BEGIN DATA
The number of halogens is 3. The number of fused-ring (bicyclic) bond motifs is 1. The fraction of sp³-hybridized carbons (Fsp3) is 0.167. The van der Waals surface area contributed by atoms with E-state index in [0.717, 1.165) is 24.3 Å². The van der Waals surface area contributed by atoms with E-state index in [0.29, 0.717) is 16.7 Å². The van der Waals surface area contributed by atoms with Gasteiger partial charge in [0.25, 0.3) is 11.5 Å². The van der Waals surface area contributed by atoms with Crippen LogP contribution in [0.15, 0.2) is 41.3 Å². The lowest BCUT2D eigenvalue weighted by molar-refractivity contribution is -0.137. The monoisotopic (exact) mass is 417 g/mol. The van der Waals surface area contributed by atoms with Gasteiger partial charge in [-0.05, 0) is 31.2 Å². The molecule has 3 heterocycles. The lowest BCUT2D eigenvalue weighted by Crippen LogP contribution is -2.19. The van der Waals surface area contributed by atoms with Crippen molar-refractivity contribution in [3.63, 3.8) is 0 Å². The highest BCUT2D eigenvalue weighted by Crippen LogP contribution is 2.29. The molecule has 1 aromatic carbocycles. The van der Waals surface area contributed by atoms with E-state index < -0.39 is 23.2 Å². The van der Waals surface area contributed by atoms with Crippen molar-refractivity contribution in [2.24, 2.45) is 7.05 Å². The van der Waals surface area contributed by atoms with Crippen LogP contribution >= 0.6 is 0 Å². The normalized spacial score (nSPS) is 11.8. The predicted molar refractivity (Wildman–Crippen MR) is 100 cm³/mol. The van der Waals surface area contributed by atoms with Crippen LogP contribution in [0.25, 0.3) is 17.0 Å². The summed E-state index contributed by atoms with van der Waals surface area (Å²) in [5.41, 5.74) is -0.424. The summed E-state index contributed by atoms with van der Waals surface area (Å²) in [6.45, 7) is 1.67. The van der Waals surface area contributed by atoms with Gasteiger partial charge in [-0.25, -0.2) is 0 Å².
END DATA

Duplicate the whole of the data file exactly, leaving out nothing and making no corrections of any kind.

The number of halogens is 3. The number of fused-ring (bicyclic) bond motifs is 1. The fraction of sp³-hybridized carbons (Fsp3) is 0.167. The van der Waals surface area contributed by atoms with E-state index in [0.717, 1.165) is 24.3 Å². The van der Waals surface area contributed by atoms with E-state index in [0.29, 0.717) is 16.7 Å². The van der Waals surface area contributed by atoms with Gasteiger partial charge in [0.25, 0.3) is 11.5 Å². The van der Waals surface area contributed by atoms with Crippen LogP contribution in [0.15, 0.2) is 41.3 Å². The lowest BCUT2D eigenvalue weighted by molar-refractivity contribution is -0.137. The monoisotopic (exact) mass is 417 g/mol. The van der Waals surface area contributed by atoms with Gasteiger partial charge in [-0.05, 0) is 31.2 Å². The molecule has 3 heterocycles. The lowest BCUT2D eigenvalue weighted by Crippen LogP contribution is -2.19. The van der Waals surface area contributed by atoms with Crippen molar-refractivity contribution in [3.63, 3.8) is 0 Å². The highest BCUT2D eigenvalue weighted by Crippen LogP contribution is 2.29. The molecule has 1 aromatic carbocycles. The van der Waals surface area contributed by atoms with E-state index < -0.39 is 23.2 Å². The van der Waals surface area contributed by atoms with Crippen molar-refractivity contribution in [2.24, 2.45) is 7.05 Å². The van der Waals surface area contributed by atoms with Crippen LogP contribution >= 0.6 is 0 Å². The normalized spacial score (nSPS) is 11.8. The predicted molar refractivity (Wildman–Crippen MR) is 100 cm³/mol. The van der Waals surface area contributed by atoms with Crippen LogP contribution in [0.25, 0.3) is 17.0 Å². The summed E-state index contributed by atoms with van der Waals surface area (Å²) in [5.41, 5.74) is -0.424. The summed E-state index contributed by atoms with van der Waals surface area (Å²) in [6.45, 7) is 1.67. The van der Waals surface area contributed by atoms with Gasteiger partial charge in [-0.25, -0.2) is 0 Å².